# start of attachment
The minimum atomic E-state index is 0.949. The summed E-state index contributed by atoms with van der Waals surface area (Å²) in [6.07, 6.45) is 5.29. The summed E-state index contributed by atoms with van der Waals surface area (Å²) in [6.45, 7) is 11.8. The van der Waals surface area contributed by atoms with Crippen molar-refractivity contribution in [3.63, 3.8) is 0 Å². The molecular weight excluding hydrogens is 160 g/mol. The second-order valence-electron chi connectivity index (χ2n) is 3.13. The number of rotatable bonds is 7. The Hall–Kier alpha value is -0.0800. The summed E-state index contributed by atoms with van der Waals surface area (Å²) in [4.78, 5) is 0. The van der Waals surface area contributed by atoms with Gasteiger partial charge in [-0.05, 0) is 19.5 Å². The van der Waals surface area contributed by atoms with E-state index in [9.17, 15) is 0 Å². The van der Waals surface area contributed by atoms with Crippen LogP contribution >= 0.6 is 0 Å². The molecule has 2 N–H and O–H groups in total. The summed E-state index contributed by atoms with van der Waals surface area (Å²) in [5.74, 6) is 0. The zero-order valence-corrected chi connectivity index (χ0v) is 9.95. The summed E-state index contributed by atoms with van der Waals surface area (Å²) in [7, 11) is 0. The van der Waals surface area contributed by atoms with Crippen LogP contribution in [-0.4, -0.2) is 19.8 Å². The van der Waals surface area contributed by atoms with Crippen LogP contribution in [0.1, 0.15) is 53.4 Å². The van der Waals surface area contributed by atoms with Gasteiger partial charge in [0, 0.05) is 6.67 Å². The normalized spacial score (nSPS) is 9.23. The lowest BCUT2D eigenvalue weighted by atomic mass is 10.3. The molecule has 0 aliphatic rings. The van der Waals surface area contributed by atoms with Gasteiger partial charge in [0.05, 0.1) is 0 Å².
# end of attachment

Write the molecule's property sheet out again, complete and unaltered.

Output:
The minimum atomic E-state index is 0.949. The summed E-state index contributed by atoms with van der Waals surface area (Å²) in [6.07, 6.45) is 5.29. The summed E-state index contributed by atoms with van der Waals surface area (Å²) in [6.45, 7) is 11.8. The van der Waals surface area contributed by atoms with Crippen molar-refractivity contribution in [3.63, 3.8) is 0 Å². The molecular weight excluding hydrogens is 160 g/mol. The second-order valence-electron chi connectivity index (χ2n) is 3.13. The number of rotatable bonds is 7. The Hall–Kier alpha value is -0.0800. The summed E-state index contributed by atoms with van der Waals surface area (Å²) in [4.78, 5) is 0. The van der Waals surface area contributed by atoms with Gasteiger partial charge in [-0.05, 0) is 19.5 Å². The van der Waals surface area contributed by atoms with E-state index in [9.17, 15) is 0 Å². The van der Waals surface area contributed by atoms with Crippen LogP contribution >= 0.6 is 0 Å². The molecule has 2 N–H and O–H groups in total. The summed E-state index contributed by atoms with van der Waals surface area (Å²) in [5.74, 6) is 0. The zero-order valence-corrected chi connectivity index (χ0v) is 9.95. The summed E-state index contributed by atoms with van der Waals surface area (Å²) in [7, 11) is 0. The van der Waals surface area contributed by atoms with Crippen LogP contribution in [-0.4, -0.2) is 19.8 Å². The van der Waals surface area contributed by atoms with Crippen LogP contribution in [0.1, 0.15) is 53.4 Å². The van der Waals surface area contributed by atoms with Gasteiger partial charge in [0, 0.05) is 6.67 Å². The normalized spacial score (nSPS) is 9.23. The lowest BCUT2D eigenvalue weighted by atomic mass is 10.3. The molecule has 0 aliphatic rings. The van der Waals surface area contributed by atoms with Gasteiger partial charge in [0.05, 0.1) is 0 Å².